Customer experience management (CEM) is, at its most basic, the management of your customers’ experience with your company. A more complete definition is that CEM is the company-wide discipline of continually listening and tending to your customers’ needs so that you meet or exceed their expectations, and it therefore becomes increasingly easier for them to do business with you. For good or ill, this feedback loop is at the heart of most customer behavior in today’s marketplace.
Customer experience management is, at its most basic, the management of your customers’ experience with your company. However, this definition is deceptive in its simplicity and says nothing about its critical importance in today’s marketplace: A recent study by Gartner found that nine out of ten marketers expected the customer experience to be the main differentiator for their businesses in 2017.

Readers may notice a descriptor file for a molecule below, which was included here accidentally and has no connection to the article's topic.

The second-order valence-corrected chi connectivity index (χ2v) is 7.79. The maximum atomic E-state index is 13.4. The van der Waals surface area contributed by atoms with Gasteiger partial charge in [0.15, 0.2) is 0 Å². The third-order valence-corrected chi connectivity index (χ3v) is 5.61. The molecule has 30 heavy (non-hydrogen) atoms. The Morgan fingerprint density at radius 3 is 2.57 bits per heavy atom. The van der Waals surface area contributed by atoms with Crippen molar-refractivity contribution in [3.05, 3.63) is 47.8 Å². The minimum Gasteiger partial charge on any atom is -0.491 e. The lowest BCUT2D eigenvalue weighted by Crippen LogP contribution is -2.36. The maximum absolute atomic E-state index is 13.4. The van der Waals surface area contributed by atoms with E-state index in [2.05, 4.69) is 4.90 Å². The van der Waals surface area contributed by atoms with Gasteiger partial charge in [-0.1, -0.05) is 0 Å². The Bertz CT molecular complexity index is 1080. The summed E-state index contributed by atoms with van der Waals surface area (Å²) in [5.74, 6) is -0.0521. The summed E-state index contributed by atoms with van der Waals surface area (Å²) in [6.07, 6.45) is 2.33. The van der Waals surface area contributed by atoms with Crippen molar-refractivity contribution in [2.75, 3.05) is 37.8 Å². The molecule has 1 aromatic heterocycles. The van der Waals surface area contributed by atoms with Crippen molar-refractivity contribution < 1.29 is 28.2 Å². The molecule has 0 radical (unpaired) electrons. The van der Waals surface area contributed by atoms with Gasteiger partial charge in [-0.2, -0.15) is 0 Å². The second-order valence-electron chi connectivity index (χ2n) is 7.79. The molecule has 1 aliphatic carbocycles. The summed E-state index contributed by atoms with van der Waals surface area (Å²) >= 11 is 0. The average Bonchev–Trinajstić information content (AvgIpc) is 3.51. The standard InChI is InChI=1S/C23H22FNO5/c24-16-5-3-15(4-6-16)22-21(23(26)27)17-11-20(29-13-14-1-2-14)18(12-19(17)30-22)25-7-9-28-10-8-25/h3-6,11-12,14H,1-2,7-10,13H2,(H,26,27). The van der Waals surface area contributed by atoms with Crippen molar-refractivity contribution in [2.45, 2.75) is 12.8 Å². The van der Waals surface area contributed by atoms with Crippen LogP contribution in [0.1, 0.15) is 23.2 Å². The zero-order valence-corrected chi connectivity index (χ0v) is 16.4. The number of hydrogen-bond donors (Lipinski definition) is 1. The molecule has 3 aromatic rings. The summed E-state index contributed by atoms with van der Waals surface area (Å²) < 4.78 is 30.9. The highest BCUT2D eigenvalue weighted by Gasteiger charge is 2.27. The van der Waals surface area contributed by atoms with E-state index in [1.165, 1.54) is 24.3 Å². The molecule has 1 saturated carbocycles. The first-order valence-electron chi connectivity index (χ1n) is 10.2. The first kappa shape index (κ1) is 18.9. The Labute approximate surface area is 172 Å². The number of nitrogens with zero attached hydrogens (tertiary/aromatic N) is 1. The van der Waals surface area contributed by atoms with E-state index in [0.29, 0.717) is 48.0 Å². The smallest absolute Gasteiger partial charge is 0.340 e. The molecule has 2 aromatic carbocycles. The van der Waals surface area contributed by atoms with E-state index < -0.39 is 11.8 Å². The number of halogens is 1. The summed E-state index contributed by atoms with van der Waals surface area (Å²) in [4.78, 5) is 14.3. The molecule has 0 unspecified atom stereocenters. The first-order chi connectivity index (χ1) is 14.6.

At roughly the same time, Aberdeen Research found that 29 percent of businesses still didn’t have a coherent definition of CEM throughout their organization, and that 25 percent of firms lacked a formal customer experience management program. However, the potential payoff for addressing these lacks cannot be denied; the same report suggested that companies that fully commit to aligning their businesses around their customers achieve anywhere from double to more than 20 times the rates of other companies in customer retention, annual revenue, change in customer satisfaction, and average customer profit margin.
Keep in mind that your customers’ perceptions of their experience with your company are based on their own expectations and assumptions – reasonable or not. So, considering the nature of the highest-rated customer-service companies out there today, irrespective of industry, what are your customers likely expecting from you? Experiences that are designed to fulfill their actual needs and goals instead of the processes that meet yours —and they expect these experiences to use the quickest, most efficient, and most convenient (to them) route possible.